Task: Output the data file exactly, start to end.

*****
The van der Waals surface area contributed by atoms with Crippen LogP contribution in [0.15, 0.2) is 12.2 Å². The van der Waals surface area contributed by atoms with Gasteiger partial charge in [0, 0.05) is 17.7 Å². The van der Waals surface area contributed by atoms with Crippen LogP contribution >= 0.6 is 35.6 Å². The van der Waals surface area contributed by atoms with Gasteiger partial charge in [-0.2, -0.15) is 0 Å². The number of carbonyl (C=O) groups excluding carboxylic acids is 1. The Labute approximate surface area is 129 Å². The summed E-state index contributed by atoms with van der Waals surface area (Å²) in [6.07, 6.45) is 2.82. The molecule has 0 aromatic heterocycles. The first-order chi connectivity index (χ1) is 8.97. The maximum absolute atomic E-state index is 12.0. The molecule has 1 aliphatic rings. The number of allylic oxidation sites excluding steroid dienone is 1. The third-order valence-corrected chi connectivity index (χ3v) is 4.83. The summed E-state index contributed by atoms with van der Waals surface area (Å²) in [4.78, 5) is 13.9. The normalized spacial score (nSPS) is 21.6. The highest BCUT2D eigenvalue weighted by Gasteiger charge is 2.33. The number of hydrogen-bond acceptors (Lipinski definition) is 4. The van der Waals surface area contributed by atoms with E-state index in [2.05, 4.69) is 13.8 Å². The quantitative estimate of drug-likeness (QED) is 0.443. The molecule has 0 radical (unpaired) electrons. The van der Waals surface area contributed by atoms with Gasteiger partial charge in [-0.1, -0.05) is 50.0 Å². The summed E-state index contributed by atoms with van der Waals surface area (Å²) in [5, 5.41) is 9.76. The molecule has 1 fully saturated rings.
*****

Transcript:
The van der Waals surface area contributed by atoms with Crippen LogP contribution in [0.15, 0.2) is 12.2 Å². The van der Waals surface area contributed by atoms with Gasteiger partial charge in [0, 0.05) is 17.7 Å². The van der Waals surface area contributed by atoms with Crippen LogP contribution >= 0.6 is 35.6 Å². The van der Waals surface area contributed by atoms with Gasteiger partial charge in [-0.2, -0.15) is 0 Å². The number of carbonyl (C=O) groups excluding carboxylic acids is 1. The Labute approximate surface area is 129 Å². The summed E-state index contributed by atoms with van der Waals surface area (Å²) in [6.07, 6.45) is 2.82. The molecule has 0 aromatic heterocycles. The first-order chi connectivity index (χ1) is 8.97. The maximum absolute atomic E-state index is 12.0. The molecule has 1 aliphatic rings. The number of allylic oxidation sites excluding steroid dienone is 1. The third-order valence-corrected chi connectivity index (χ3v) is 4.83. The summed E-state index contributed by atoms with van der Waals surface area (Å²) in [4.78, 5) is 13.9. The normalized spacial score (nSPS) is 21.6. The highest BCUT2D eigenvalue weighted by Gasteiger charge is 2.33. The number of hydrogen-bond acceptors (Lipinski definition) is 4. The van der Waals surface area contributed by atoms with E-state index in [2.05, 4.69) is 13.8 Å². The quantitative estimate of drug-likeness (QED) is 0.443. The molecule has 0 radical (unpaired) electrons. The van der Waals surface area contributed by atoms with Gasteiger partial charge in [-0.1, -0.05) is 50.0 Å². The summed E-state index contributed by atoms with van der Waals surface area (Å²) in [5, 5.41) is 9.76. The molecule has 1 fully saturated rings.